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Blue Cross is top donor in Florida politics but its investment has produced mixed results

Health insurance giant Blue Cross and Blue Shield of Florida gave more money to Florida campaigns than any other single entity in the 2012 election cycle — $4.8 million — and the company is already the largest contributor in the current cycle, a Herald/Times analysis has found.

Company officials say the contributions, which include $867,000 sent to Gov. Rick Scott and the Republican-controlled Legislature since January, are an investment in like-minded candidates as Blue Cross works towards implementation of the Affordable Care Act.

But when it comes to the company’s top priority — the expansion of Medicaid to cover one million more uninsured Floridians — the health care giant’s out-sized investment has fallen flat.

Legislators walked away from extending Medicaid coverage to Florida residents at or below 138 percent of the federal poverty level after House leaders fiercely resisted the option. Blue Cross and Blue Shield, doing business as Florida Blue, contracts with the state to run a Medicaid managed care program, which was expected to get $50 billion over 10 years through Medicaid expansion.

“With regard to Medicaid, we do have a difference of opinion with a lot of the folks we have supported in the past,’’ said Jason Altmire, vice president of public policy government and community affairs for Blue Cross and Blue Shield of Florida, and a former Democratic congressman from Pennsylvania. He said the company hopes to come back next session and renew the pitch for Medicaid expansion.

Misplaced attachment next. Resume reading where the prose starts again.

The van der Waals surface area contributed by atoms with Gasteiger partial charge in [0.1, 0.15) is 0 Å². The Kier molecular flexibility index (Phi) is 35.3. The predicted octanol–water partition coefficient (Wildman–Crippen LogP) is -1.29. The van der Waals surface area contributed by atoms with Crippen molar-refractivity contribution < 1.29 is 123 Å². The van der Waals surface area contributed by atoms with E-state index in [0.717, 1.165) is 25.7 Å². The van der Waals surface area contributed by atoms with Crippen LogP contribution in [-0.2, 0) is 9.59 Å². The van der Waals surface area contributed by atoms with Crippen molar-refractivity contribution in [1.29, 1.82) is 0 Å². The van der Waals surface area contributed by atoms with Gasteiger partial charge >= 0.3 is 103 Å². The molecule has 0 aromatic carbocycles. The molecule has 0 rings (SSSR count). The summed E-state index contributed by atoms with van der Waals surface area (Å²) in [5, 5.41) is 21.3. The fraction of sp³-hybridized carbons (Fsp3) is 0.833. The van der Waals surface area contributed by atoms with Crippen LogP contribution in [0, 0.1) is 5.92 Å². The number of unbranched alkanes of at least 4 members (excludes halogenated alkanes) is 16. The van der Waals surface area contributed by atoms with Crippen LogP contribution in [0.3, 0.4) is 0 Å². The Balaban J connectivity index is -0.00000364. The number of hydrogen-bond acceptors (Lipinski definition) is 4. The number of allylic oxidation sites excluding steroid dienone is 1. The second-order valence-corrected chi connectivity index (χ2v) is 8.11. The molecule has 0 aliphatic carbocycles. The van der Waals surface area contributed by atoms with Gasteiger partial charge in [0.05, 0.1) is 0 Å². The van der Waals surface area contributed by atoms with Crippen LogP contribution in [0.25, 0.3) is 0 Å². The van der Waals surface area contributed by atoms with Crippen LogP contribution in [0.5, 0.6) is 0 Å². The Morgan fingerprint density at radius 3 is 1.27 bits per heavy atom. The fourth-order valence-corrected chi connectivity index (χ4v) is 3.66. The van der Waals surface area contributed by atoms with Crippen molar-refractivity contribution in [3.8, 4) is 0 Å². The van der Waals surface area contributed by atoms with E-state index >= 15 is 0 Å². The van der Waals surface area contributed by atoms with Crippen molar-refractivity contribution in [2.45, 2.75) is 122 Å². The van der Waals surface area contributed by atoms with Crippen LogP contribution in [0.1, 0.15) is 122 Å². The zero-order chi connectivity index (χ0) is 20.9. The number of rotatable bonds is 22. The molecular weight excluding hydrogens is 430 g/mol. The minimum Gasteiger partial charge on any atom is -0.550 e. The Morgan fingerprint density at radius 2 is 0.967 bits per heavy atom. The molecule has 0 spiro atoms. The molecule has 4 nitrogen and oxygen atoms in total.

But Blue Cross and Blue Shield is not the only company to invest heavily in the political process, only to have its top legislative priority thwarted in the past year, according to the Herald/Times analysis.

Hospitals, nursing homes, and the ill-fated Internet cafe industry, all made heavy investments in the governor and legislators this year but went home empty.

Meanwhile, other large donors, such as U.S. Sugar, the Florida Optometry Association and the Florida Medical Association saw their political investments pay off as lawmakers passed long-sought legislation to make it easier for them to do business in Florida. More here. Here's the top 10 lists for the first two quarters of this cycle and the 2012 cycle:


2012 Election Cycle

(Contribution period Jan. 1, 2011- Dec. 31, 2012)

1. Blue Cross and Blue Shield of Florida: $4.8 million

2. Florida and U.S. Chamber: $3.9 million

3. Disney: $2.7 million

4. Florida Power & Light: $2.6 million

5. U.S. Sugar Corp.: $2.4 million

6. Florida Education Association: $2.3 million

7. Progress Energy Service: $1.8 million

8. TECO Energy Inc.: $1.5 million

9. Florida Medical Association: $1.3 million

10. AT&T: $1.8 million

2014 Election Cycle

(Contribution period Jan. 1, 2013 – June 30, 2013)

1. Blue Cross and Blue Shield of Florida: $867,300

2. Florida Power & Light: $717,400

3. Publix Super Markets: $665,500

4. Florida Realtors: $535,400

5. William L. Edwards Trust: $500,000

6. U.S. Sugar Corp.: $486,700

7. Progress Energy: $362,000

8. Disney: $358,000

9. The Geo Group: $350,000

10. Florida Crystals Corp.: $313,000

Source: Florida Division of Elections